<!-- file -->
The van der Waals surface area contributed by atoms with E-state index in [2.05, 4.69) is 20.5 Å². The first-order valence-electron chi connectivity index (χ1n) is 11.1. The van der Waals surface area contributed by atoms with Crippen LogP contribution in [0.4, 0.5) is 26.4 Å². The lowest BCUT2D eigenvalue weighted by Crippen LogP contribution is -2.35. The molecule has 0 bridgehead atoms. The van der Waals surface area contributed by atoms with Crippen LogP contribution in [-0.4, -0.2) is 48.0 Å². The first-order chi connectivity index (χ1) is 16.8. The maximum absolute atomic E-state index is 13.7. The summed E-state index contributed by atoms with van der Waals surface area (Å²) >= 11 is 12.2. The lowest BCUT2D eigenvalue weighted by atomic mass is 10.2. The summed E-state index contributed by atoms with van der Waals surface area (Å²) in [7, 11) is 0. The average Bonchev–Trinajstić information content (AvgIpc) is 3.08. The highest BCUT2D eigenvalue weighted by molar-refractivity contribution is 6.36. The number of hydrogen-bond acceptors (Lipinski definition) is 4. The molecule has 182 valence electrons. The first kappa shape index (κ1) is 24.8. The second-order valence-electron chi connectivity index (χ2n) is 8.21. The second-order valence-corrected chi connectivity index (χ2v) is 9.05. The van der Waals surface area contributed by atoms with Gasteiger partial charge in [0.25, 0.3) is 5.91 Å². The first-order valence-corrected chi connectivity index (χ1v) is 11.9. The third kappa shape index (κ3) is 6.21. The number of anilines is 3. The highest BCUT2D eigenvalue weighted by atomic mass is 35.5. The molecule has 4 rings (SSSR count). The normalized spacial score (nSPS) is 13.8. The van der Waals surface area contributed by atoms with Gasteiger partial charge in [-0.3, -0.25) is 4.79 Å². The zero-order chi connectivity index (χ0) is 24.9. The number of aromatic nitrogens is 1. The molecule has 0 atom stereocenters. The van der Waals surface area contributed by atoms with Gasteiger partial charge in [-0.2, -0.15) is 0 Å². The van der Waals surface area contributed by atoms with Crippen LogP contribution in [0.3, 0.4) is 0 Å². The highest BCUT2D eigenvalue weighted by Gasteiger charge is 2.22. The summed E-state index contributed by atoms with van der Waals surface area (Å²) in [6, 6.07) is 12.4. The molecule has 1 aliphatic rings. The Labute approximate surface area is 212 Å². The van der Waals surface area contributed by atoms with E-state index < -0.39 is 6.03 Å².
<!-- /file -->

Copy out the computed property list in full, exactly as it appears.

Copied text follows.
The van der Waals surface area contributed by atoms with E-state index in [2.05, 4.69) is 20.5 Å². The first-order valence-electron chi connectivity index (χ1n) is 11.1. The van der Waals surface area contributed by atoms with Crippen LogP contribution in [0.4, 0.5) is 26.4 Å². The lowest BCUT2D eigenvalue weighted by Crippen LogP contribution is -2.35. The molecule has 0 bridgehead atoms. The van der Waals surface area contributed by atoms with Crippen LogP contribution in [-0.4, -0.2) is 48.0 Å². The first-order chi connectivity index (χ1) is 16.8. The maximum absolute atomic E-state index is 13.7. The summed E-state index contributed by atoms with van der Waals surface area (Å²) >= 11 is 12.2. The lowest BCUT2D eigenvalue weighted by atomic mass is 10.2. The summed E-state index contributed by atoms with van der Waals surface area (Å²) in [7, 11) is 0. The average Bonchev–Trinajstić information content (AvgIpc) is 3.08. The highest BCUT2D eigenvalue weighted by molar-refractivity contribution is 6.36. The number of hydrogen-bond acceptors (Lipinski definition) is 4. The molecule has 182 valence electrons. The first kappa shape index (κ1) is 24.8. The second-order valence-electron chi connectivity index (χ2n) is 8.21. The second-order valence-corrected chi connectivity index (χ2v) is 9.05. The van der Waals surface area contributed by atoms with Gasteiger partial charge in [0.25, 0.3) is 5.91 Å². The first-order valence-corrected chi connectivity index (χ1v) is 11.9. The third kappa shape index (κ3) is 6.21. The number of anilines is 3. The highest BCUT2D eigenvalue weighted by atomic mass is 35.5. The molecule has 4 rings (SSSR count). The normalized spacial score (nSPS) is 13.8. The van der Waals surface area contributed by atoms with Gasteiger partial charge in [-0.3, -0.25) is 4.79 Å². The zero-order chi connectivity index (χ0) is 24.9. The number of aromatic nitrogens is 1. The molecule has 0 atom stereocenters. The van der Waals surface area contributed by atoms with Gasteiger partial charge in [-0.2, -0.15) is 0 Å². The van der Waals surface area contributed by atoms with Crippen LogP contribution in [0.3, 0.4) is 0 Å². The highest BCUT2D eigenvalue weighted by Gasteiger charge is 2.22. The summed E-state index contributed by atoms with van der Waals surface area (Å²) in [6, 6.07) is 12.4. The molecule has 1 aliphatic rings. The Labute approximate surface area is 212 Å². The van der Waals surface area contributed by atoms with E-state index < -0.39 is 6.03 Å².